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Agency Cites Texas Competency Tests As Unfair for Minority, Older Teachers

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A minimum-competency test that Texas educators were forced to pass in 1986 in order to keep their jobs discriminated against blacks and people over the age of 40, the U.S. Equal Employment Opportunity Commission ruled last week.

The civil-rights agency's ruling came in response to a complaint filed by four Texas teachers and supported by the Texas State Teachers' Association.

Brad Ritter, a spokesman for the teachers' union, said the organization applauded any action that would provide relief for the estimated 1,800 teachers who lost their jobs after failing the Texas Examination of Current Administrators and Teachers, or tecat.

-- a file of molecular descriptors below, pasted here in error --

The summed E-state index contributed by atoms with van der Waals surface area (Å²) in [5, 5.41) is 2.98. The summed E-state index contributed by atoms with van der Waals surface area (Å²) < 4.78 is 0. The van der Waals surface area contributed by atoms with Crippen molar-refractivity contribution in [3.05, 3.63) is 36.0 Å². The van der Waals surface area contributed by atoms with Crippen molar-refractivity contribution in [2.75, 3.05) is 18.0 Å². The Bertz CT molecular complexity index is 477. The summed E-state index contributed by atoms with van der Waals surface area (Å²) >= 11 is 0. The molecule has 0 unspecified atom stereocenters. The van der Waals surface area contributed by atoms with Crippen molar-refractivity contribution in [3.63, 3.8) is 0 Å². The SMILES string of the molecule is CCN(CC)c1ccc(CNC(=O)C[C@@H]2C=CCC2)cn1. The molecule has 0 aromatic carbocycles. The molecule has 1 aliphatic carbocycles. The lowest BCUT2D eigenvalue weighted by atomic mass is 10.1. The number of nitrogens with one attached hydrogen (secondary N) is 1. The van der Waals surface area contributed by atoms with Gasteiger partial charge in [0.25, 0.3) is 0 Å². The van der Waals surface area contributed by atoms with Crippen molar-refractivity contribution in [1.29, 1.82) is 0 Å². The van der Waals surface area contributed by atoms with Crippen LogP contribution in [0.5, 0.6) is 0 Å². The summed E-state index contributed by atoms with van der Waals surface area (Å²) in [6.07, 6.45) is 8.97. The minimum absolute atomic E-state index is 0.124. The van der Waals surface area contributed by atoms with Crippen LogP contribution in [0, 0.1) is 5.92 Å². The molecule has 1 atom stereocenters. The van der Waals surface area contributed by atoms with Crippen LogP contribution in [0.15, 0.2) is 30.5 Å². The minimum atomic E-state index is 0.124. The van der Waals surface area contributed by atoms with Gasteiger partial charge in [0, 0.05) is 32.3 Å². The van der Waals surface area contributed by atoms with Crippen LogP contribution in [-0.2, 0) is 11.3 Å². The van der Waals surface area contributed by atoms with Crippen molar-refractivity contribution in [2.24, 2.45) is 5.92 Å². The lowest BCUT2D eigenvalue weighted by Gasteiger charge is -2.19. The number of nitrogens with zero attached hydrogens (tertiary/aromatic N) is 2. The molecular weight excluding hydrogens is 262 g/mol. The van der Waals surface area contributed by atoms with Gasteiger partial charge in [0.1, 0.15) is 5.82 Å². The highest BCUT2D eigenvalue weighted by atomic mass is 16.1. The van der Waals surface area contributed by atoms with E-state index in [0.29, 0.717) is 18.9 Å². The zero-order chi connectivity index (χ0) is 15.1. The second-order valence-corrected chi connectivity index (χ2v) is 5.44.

More than 200,000 Texas educators took the test in May 1986, and more than 99 percent passed. In their complaint, the teachers4contended that the test had a discriminatory effect on blacks and people over 40 because smaller percentages of individuals in those groups passed it.

William N. Kirby, the state commissioner of education, criticized the eeoc ruling, noting that both a state court and the U.S. Education Department's office for civil rights had rejected similar allegations of discrimination.

He also said that the passing rate for blacks was 98 percent, just slightly under the rate for all test-takers, and that the passing rate for those over 40 was 99.6 percent.

The commissioner said that the civil-rights agency has agreed to review such data submitted by the Texas Education Agency and may reconsider its decision.

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